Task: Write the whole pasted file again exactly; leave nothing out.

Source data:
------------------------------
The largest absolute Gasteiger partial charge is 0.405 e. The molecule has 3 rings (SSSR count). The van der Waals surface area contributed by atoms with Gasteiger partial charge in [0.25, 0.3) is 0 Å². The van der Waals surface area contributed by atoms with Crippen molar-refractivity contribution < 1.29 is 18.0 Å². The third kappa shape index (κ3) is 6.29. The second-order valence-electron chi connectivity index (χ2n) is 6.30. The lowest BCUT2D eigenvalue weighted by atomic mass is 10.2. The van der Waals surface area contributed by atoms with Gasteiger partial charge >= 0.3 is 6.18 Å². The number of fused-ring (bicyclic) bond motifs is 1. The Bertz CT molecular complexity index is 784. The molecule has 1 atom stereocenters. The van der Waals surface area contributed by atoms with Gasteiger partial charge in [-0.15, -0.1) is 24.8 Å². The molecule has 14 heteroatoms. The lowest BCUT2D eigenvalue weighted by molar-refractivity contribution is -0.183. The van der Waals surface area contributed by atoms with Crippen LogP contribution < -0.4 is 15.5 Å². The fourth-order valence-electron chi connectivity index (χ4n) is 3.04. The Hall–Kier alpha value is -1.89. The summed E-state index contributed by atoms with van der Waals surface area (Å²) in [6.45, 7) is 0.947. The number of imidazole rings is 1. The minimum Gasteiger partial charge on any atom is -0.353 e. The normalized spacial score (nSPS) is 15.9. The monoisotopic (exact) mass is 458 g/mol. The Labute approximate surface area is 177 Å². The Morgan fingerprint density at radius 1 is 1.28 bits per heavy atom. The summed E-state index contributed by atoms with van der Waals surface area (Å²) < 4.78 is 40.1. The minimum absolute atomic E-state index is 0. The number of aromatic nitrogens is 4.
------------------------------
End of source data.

The largest absolute Gasteiger partial charge is 0.405 e. The molecule has 3 rings (SSSR count). The van der Waals surface area contributed by atoms with Gasteiger partial charge in [0.25, 0.3) is 0 Å². The van der Waals surface area contributed by atoms with Crippen molar-refractivity contribution < 1.29 is 18.0 Å². The third kappa shape index (κ3) is 6.29. The second-order valence-electron chi connectivity index (χ2n) is 6.30. The lowest BCUT2D eigenvalue weighted by atomic mass is 10.2. The van der Waals surface area contributed by atoms with Gasteiger partial charge >= 0.3 is 6.18 Å². The number of fused-ring (bicyclic) bond motifs is 1. The Bertz CT molecular complexity index is 784. The molecule has 1 atom stereocenters. The van der Waals surface area contributed by atoms with Gasteiger partial charge in [-0.15, -0.1) is 24.8 Å². The molecule has 14 heteroatoms. The lowest BCUT2D eigenvalue weighted by molar-refractivity contribution is -0.183. The van der Waals surface area contributed by atoms with Crippen LogP contribution < -0.4 is 15.5 Å². The fourth-order valence-electron chi connectivity index (χ4n) is 3.04. The Hall–Kier alpha value is -1.89. The summed E-state index contributed by atoms with van der Waals surface area (Å²) in [6.45, 7) is 0.947. The number of imidazole rings is 1. The minimum Gasteiger partial charge on any atom is -0.353 e. The normalized spacial score (nSPS) is 15.9. The monoisotopic (exact) mass is 458 g/mol. The Labute approximate surface area is 177 Å². The Morgan fingerprint density at radius 1 is 1.28 bits per heavy atom. The summed E-state index contributed by atoms with van der Waals surface area (Å²) < 4.78 is 40.1. The minimum absolute atomic E-state index is 0. The number of aromatic nitrogens is 4.